In response to protests over the murder of a woman in police custody, Iran has reportedly restricted access to Instagram and WhatsApp, according to locals and internet monitor NetBlocks.
Additionally, there were widespread reports of significant internet failures, with one of the main mobile phone companies being interrupted and taking millions of Iranians offline.
The death of Mahsa Amini, 22, last week after she was detained by morality police in Tehran for wearing “unsuitable dress” has sparked outrage over a variety of topics, including freedom in the Islamic Republic and a faltering economy due to sanctions.
According to Iranian media and officials, at least six demonstrators have already been killed, along with a police officer and two supporters of the administration.
Additionally, the leading mobile phone carrier in Iran and the network of another company experienced a “nation-scale loss of connectivity,” according to NetBlocks.
Hours after Instagram’s services were disabled, various internet service providers affected WhatsApp’s servers, according to London-based NetBlocks.
According to the organization’s data, internet connectivity has been nearly completely cut off in several areas of the western Iranian province of Kurdistan since Monday. Since Friday, when protests initially started, there have also been interruptions in Tehran and other parts of the nation.
Two citizens of Tehran and southern Iran reported that Instagram appeared to be entirely prohibited and that they could only send text messages on WhatsApp, not photographs.
Both are among the few remaining social media networks and are owned by Meta, the parent corporation of Facebook. According to NetBlocks, the outages were the “most severe” since the government temporarily shut down the internet in 2019 to assist quell gasoline protests.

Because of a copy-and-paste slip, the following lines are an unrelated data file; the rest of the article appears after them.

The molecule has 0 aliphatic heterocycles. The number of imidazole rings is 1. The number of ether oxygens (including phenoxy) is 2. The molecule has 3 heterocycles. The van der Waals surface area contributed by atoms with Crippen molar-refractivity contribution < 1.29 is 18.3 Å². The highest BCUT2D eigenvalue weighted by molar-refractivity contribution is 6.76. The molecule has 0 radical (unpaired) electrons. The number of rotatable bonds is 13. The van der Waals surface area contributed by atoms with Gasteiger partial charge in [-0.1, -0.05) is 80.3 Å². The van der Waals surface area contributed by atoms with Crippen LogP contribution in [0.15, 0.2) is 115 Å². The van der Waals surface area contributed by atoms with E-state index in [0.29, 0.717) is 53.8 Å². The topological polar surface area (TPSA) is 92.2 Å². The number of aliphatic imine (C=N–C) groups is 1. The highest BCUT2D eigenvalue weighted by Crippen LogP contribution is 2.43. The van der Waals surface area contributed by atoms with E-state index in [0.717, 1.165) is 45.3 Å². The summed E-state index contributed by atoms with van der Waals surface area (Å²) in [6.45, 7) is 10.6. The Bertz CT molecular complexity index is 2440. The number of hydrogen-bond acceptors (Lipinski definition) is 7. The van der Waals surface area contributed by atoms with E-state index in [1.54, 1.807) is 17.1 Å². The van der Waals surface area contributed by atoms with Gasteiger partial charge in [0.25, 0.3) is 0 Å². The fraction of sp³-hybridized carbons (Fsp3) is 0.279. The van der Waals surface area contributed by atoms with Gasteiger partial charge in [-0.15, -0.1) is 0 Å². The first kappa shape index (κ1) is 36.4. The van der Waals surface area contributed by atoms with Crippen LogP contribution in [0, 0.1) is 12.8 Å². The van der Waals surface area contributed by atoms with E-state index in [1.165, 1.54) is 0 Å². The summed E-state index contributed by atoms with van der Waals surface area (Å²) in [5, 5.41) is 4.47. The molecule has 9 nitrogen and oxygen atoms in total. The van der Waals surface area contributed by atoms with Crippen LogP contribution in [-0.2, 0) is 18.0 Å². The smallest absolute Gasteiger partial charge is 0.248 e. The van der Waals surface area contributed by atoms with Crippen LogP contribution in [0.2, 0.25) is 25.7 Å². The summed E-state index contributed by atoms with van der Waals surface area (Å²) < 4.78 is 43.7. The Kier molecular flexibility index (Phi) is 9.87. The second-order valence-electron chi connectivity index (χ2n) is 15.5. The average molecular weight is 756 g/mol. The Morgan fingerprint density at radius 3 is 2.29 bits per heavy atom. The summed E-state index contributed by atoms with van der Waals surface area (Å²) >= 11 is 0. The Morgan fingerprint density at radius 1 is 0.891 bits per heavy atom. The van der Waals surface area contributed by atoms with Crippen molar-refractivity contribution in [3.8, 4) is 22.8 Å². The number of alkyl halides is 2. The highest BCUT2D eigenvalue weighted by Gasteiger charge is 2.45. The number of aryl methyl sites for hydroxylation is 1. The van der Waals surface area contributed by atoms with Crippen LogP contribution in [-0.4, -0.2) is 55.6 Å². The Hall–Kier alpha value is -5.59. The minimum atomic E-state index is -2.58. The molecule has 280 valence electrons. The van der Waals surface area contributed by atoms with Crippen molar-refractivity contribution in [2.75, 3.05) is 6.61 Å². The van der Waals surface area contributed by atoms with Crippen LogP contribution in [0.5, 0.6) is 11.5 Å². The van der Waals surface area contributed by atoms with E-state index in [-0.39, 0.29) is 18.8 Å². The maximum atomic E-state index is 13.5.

Without internet connectivity, it is more difficult for people to upload videos to social media in order to garner support for their cause or find trustworthy news sources.
The turmoil this month has been especially severe in Amini’s native province of northwest Kurdistan.
The 22-year-old Amini was in Tehran when she was arrested for wearing what Iran’s “morality police” deemed “immodest clothing,” in violation of the country’s obligatory modest-dress regulations, which were put in place shortly after the Islamic Revolution in 1979. Amini is from Saqqez, Kurdistan, and was in Tehran at the time.
She allegedly suffered a heart attack and stroke while visiting a “guidance centre” and was then taken to a local hospital, where she ultimately passed away.
The police chief of Tehran’s assertions that Amini had a number of pre-existing ailments, including epilepsy and diabetes, have been refuted by Amini’s family.
In the Islamic Republic, which has some of the tightest internet regulations in the world, social media websites like TikTok, YouTube, Twitter, and Facebook are routinely prohibited. Virtual private networks (VPNs), however, are frequently used by tech-savvy locals to get around barriers.